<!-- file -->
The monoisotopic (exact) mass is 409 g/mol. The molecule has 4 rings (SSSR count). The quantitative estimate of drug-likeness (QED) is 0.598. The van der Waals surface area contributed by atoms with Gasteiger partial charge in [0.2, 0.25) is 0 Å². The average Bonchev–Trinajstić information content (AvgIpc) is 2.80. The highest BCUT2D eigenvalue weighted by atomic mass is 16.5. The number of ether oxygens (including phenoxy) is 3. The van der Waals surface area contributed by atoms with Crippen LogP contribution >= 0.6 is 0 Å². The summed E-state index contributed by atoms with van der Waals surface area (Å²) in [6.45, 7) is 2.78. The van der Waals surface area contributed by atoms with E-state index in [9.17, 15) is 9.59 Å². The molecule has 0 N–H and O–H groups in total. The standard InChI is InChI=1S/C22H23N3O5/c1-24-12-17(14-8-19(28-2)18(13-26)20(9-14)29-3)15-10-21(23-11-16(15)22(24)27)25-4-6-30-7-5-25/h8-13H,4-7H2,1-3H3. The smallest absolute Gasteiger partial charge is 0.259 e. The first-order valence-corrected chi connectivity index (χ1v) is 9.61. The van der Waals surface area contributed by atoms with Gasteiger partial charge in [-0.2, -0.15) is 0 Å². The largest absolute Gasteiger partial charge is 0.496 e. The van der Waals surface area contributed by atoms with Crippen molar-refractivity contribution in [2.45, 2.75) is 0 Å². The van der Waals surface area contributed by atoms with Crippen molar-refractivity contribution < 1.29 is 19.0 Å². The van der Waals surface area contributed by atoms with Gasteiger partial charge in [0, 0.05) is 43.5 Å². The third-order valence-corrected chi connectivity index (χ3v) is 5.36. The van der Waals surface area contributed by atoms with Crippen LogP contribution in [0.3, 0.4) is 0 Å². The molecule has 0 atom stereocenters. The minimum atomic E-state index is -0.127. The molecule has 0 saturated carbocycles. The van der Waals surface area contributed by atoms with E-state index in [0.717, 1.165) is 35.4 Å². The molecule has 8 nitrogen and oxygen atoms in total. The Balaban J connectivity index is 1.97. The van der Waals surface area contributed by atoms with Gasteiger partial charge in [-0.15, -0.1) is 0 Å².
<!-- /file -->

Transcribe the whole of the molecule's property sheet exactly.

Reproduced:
The monoisotopic (exact) mass is 409 g/mol. The molecule has 4 rings (SSSR count). The quantitative estimate of drug-likeness (QED) is 0.598. The van der Waals surface area contributed by atoms with Gasteiger partial charge in [0.2, 0.25) is 0 Å². The average Bonchev–Trinajstić information content (AvgIpc) is 2.80. The highest BCUT2D eigenvalue weighted by atomic mass is 16.5. The number of ether oxygens (including phenoxy) is 3. The van der Waals surface area contributed by atoms with Crippen LogP contribution >= 0.6 is 0 Å². The summed E-state index contributed by atoms with van der Waals surface area (Å²) in [6.45, 7) is 2.78. The van der Waals surface area contributed by atoms with E-state index in [9.17, 15) is 9.59 Å². The molecule has 0 N–H and O–H groups in total. The standard InChI is InChI=1S/C22H23N3O5/c1-24-12-17(14-8-19(28-2)18(13-26)20(9-14)29-3)15-10-21(23-11-16(15)22(24)27)25-4-6-30-7-5-25/h8-13H,4-7H2,1-3H3. The smallest absolute Gasteiger partial charge is 0.259 e. The first-order valence-corrected chi connectivity index (χ1v) is 9.61. The van der Waals surface area contributed by atoms with Gasteiger partial charge in [-0.2, -0.15) is 0 Å². The largest absolute Gasteiger partial charge is 0.496 e. The van der Waals surface area contributed by atoms with Crippen molar-refractivity contribution in [2.45, 2.75) is 0 Å². The van der Waals surface area contributed by atoms with Crippen molar-refractivity contribution < 1.29 is 19.0 Å². The van der Waals surface area contributed by atoms with Gasteiger partial charge in [0, 0.05) is 43.5 Å². The third-order valence-corrected chi connectivity index (χ3v) is 5.36. The van der Waals surface area contributed by atoms with Crippen LogP contribution in [0.3, 0.4) is 0 Å². The molecule has 0 atom stereocenters. The minimum atomic E-state index is -0.127. The molecule has 0 saturated carbocycles. The van der Waals surface area contributed by atoms with E-state index in [0.717, 1.165) is 35.4 Å². The molecule has 8 nitrogen and oxygen atoms in total. The Balaban J connectivity index is 1.97. The van der Waals surface area contributed by atoms with Gasteiger partial charge in [-0.15, -0.1) is 0 Å².